Some of our favorite historical figures were born in the month of June. We couldn't possibly name them all, but here are just a handful whose lives we'll be celebrating.

1. JUNE 1, 1926: MARILYN MONROE

Much has been made of Monroe’s size—both during her life and since her 1962 death—but according to her dressmaker's measurements, the actress would have likely been a U.S. size 6 or 8.

2. JUNE 3, 1906: JOSEPHINE BAKER

Best known as a song-and-dance actor, Josephine Baker was a spy for the French Resistance during World War II. She used invisible ink to hide notes and maps in her sheet music, and tucked sensitive photographs of German military installations in her unmentionables.

3. JUNE 8, 1867: FRANK LLOYD WRIGHT

Wright is one of the best-known American architects in history, but his son John also has a claim to fame in the world of construction, just on a much smaller scale. On August 31, 1920, John received a patent for a "Toy-Cabin Construction,” also known as Lincoln Logs. The name actually came from dear old dad, who was born Frank Lincoln Wright.

4. JUNE 10, 1895: HATTIE MCDANIEL

When Hattie McDaniel became the first African American to win an Oscar in 1940, she had to make her way to the stage from a segregated table at the back of the room.

5. JUNE 10, 1928: MAURICE SENDAK

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We love any opportunity to repeat one of our favorite Sendak stories, about his correspondence with a fan:

“Once a little boy sent me a charming card with a little drawing on it. I loved it. I answer all my children’s letters—sometimes very hastily—but this one I lingered over. I sent him a card and I drew a picture of a Wild Thing on it. I wrote, “Dear Jim: I loved your card.” Then I got a letter back from his mother and she said, “Jim loved your card so much he ate it.” That to me was one of the highest compliments I've ever received. He didn't care that it was an original Maurice Sendak drawing or anything. He saw it, he loved it, he ate it.”

6. JUNE 14, 1811: HARRIET BEECHER STOWE

National Portrait Gallery // Wikimedia Commons

As a young woman, Stowe was a member of the Semi-Colon Club, a gathering of writers in Cincinnati, Ohio in the mid-19th century; a member of the literary group went on to print Stowe’s first published story. As for the name, it was apparently a riff on Christopher Columbus, whose Spanish name was Cristobal Colon. While the group wasn’t discovering new lands, they deemed their literary explorations worthy of the title “Semi-Colons.”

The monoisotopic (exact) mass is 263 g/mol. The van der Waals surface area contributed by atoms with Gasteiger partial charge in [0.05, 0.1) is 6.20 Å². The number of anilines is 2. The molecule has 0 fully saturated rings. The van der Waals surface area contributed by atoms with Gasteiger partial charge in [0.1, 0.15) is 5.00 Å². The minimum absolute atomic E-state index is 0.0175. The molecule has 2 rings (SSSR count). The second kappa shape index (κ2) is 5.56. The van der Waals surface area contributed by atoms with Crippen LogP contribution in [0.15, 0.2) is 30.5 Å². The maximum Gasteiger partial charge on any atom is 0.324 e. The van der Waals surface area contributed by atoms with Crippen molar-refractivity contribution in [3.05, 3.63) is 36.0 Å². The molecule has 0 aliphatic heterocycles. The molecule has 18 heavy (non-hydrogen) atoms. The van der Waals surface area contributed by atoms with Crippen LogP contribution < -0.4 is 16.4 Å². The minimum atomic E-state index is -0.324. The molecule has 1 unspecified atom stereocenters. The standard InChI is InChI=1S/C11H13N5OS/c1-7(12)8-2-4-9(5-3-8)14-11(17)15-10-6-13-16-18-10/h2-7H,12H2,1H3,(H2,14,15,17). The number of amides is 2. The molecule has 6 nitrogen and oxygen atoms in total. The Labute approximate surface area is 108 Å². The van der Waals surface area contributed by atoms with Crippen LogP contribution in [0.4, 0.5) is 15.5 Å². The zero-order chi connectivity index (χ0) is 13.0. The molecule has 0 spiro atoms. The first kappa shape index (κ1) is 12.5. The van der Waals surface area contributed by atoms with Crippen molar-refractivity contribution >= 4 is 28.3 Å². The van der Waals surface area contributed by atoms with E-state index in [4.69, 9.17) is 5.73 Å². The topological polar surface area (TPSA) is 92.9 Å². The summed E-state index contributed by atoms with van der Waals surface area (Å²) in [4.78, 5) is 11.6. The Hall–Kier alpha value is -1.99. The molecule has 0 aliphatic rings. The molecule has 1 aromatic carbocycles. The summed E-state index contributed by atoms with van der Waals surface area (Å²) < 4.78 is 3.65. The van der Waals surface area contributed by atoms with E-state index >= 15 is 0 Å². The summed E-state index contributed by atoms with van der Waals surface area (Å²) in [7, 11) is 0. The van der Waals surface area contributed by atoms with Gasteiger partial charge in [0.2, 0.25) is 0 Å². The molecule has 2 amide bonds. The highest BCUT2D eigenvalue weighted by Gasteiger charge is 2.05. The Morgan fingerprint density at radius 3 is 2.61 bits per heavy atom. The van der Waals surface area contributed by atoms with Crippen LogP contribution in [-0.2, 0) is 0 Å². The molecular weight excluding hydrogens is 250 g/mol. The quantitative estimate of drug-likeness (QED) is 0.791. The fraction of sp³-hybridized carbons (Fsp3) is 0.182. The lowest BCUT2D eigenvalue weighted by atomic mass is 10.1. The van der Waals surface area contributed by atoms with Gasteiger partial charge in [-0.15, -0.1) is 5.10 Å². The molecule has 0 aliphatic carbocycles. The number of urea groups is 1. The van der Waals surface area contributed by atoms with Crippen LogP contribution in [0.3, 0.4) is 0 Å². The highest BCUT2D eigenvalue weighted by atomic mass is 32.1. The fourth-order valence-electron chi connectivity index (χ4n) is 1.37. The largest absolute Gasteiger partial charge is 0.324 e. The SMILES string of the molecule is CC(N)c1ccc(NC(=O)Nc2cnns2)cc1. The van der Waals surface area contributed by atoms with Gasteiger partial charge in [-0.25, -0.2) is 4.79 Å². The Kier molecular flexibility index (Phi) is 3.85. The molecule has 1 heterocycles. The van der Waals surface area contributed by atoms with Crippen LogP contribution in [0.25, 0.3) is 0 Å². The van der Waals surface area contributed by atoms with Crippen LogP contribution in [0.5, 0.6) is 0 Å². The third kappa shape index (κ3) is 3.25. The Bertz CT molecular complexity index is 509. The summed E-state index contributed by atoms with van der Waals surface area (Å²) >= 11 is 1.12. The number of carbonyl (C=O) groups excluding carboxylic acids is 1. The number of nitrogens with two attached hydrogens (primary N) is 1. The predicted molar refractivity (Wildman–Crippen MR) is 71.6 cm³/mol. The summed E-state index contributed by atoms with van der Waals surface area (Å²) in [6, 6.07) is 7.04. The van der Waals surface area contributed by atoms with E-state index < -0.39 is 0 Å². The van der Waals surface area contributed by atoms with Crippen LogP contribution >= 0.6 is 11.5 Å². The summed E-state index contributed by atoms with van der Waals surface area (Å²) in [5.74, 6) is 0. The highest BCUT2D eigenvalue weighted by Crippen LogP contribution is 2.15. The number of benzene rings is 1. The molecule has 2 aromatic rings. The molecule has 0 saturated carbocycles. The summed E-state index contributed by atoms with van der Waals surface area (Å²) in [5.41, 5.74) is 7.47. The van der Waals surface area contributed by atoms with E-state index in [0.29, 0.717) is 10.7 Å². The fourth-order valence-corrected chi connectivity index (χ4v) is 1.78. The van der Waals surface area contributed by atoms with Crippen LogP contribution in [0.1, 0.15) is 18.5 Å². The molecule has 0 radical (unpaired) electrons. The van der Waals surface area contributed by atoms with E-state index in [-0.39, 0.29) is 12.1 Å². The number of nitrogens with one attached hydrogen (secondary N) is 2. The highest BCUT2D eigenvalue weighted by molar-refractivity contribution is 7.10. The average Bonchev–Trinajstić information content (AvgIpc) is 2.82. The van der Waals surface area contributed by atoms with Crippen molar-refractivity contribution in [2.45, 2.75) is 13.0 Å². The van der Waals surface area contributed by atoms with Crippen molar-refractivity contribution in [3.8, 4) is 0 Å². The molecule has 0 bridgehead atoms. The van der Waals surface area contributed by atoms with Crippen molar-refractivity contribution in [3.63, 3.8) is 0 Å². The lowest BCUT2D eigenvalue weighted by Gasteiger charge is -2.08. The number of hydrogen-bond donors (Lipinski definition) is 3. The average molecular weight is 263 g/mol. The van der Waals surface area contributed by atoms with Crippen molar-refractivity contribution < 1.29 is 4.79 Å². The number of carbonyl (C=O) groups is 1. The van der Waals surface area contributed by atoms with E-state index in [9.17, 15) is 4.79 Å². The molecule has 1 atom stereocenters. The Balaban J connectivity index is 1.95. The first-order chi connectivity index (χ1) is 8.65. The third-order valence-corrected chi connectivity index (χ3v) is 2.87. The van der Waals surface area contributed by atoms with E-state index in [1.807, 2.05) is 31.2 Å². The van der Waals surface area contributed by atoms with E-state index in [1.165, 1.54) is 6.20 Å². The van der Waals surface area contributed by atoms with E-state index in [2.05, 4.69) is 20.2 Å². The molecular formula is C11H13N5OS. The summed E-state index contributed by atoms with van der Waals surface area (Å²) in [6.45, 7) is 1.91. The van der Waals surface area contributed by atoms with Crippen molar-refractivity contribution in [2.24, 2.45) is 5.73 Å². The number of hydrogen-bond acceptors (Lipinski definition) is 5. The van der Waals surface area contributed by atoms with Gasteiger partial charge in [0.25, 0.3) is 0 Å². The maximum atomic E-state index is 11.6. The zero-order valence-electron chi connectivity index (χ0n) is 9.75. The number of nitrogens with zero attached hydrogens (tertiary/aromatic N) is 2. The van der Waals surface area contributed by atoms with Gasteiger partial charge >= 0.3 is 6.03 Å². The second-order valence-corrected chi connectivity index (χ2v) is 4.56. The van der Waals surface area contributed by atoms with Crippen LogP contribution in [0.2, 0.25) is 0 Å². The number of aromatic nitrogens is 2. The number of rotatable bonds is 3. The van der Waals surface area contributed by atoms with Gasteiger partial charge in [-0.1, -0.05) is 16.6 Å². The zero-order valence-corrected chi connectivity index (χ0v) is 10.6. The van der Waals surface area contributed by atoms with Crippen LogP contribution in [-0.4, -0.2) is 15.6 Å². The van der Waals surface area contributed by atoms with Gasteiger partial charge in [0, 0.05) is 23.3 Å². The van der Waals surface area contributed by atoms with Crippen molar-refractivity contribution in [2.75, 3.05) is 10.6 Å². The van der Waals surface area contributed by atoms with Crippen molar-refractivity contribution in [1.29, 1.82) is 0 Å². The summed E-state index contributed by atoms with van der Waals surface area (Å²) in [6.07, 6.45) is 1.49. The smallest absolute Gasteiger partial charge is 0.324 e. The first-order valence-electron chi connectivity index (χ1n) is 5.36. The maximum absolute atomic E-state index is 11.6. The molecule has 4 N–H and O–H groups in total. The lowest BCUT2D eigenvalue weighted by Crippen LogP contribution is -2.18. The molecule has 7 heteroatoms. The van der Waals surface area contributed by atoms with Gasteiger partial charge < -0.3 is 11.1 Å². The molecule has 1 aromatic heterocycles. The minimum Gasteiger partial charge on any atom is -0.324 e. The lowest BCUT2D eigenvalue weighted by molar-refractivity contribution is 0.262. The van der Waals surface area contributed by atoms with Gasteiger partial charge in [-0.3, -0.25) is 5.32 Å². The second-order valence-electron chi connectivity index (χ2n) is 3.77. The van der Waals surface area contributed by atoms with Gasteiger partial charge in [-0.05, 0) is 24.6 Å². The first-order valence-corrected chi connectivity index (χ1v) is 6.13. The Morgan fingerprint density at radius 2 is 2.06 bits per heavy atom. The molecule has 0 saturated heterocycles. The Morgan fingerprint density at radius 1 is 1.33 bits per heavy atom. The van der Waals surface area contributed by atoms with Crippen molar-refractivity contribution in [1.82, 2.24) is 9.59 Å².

7. JUNE 17, 1882: IGOR STRAVINSKY

It wasn’t enough for Stravinsky to cause the most famous ballet-related riot in history: Three decades later, in 1944, he was charged with defaming the national anthem after an arrangement of the "Star Spangled Banner" sent Boston cops into an outrage. They were so angry they showed up the following night to “make sure he didn’t play it again.”

8. JUNE 22, 1947: OCTAVIA BUTLER

Butler is a well-regarded (and beloved) science fiction author, but she herself hated her third novel, Survivor. She told Amazon.com: "When I was young, a lot of people wrote about going to another world and finding either little green men or little brown men, and they were always less in some way. They were a little sly, or a little like 'the natives' in a very bad, old movie. ... People ask me why I don't like Survivor, my third novel. And it's because it feels a little bit like that. Some humans go up to another world, and immediately begin mating with the aliens and having children with them. I think of it as my Star Trek novel." The novel only had one run; Butler refused to circulate it further.

9. JUNE 23, 1894: ALFRED KINSEY

Kinsey is remembered for his work in the field of human sexuality, but his pursuits in the field of biology went way beyond that. For his doctoral thesis he collected more than 7.5 million gall wasps, which now reside at the American Museum of Natural History in New York City.

10. JUNE 25, 1903: GEORGE ORWELL

The Nineteen Eighty-Four author was skilled at more than just long-form writing—he was also a killer list writer. His 1946 essay "Politics and the English Language" contains six rules for better writing, and that same year he penned 11 tips for making and drinking tea. We're sure Orwell would have hated a lot about the internet, but he would have been pretty adept at writing for it.